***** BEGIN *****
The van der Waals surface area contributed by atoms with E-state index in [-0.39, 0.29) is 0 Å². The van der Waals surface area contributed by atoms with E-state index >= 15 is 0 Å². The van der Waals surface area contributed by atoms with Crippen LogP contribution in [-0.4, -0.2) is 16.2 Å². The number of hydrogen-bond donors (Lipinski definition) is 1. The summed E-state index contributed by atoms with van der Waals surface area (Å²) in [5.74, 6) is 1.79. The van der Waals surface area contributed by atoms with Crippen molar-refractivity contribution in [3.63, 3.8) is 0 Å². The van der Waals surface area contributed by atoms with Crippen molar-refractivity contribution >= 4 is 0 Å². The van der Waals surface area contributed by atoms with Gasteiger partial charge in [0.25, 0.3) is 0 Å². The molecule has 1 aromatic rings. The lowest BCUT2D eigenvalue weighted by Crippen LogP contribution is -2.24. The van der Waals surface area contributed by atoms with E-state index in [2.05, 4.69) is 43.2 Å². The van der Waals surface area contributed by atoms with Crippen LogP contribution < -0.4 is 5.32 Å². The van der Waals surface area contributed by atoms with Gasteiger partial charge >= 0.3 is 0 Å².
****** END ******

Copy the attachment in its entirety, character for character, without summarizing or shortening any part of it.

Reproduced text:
The van der Waals surface area contributed by atoms with E-state index in [-0.39, 0.29) is 0 Å². The van der Waals surface area contributed by atoms with E-state index >= 15 is 0 Å². The van der Waals surface area contributed by atoms with Crippen LogP contribution in [-0.4, -0.2) is 16.2 Å². The number of hydrogen-bond donors (Lipinski definition) is 1. The summed E-state index contributed by atoms with van der Waals surface area (Å²) in [5.74, 6) is 1.79. The van der Waals surface area contributed by atoms with Crippen molar-refractivity contribution in [3.63, 3.8) is 0 Å². The van der Waals surface area contributed by atoms with Crippen molar-refractivity contribution >= 4 is 0 Å². The van der Waals surface area contributed by atoms with Gasteiger partial charge in [0.25, 0.3) is 0 Å². The molecule has 1 aromatic rings. The lowest BCUT2D eigenvalue weighted by Crippen LogP contribution is -2.24. The van der Waals surface area contributed by atoms with E-state index in [2.05, 4.69) is 43.2 Å². The van der Waals surface area contributed by atoms with Crippen LogP contribution < -0.4 is 5.32 Å². The van der Waals surface area contributed by atoms with Gasteiger partial charge >= 0.3 is 0 Å².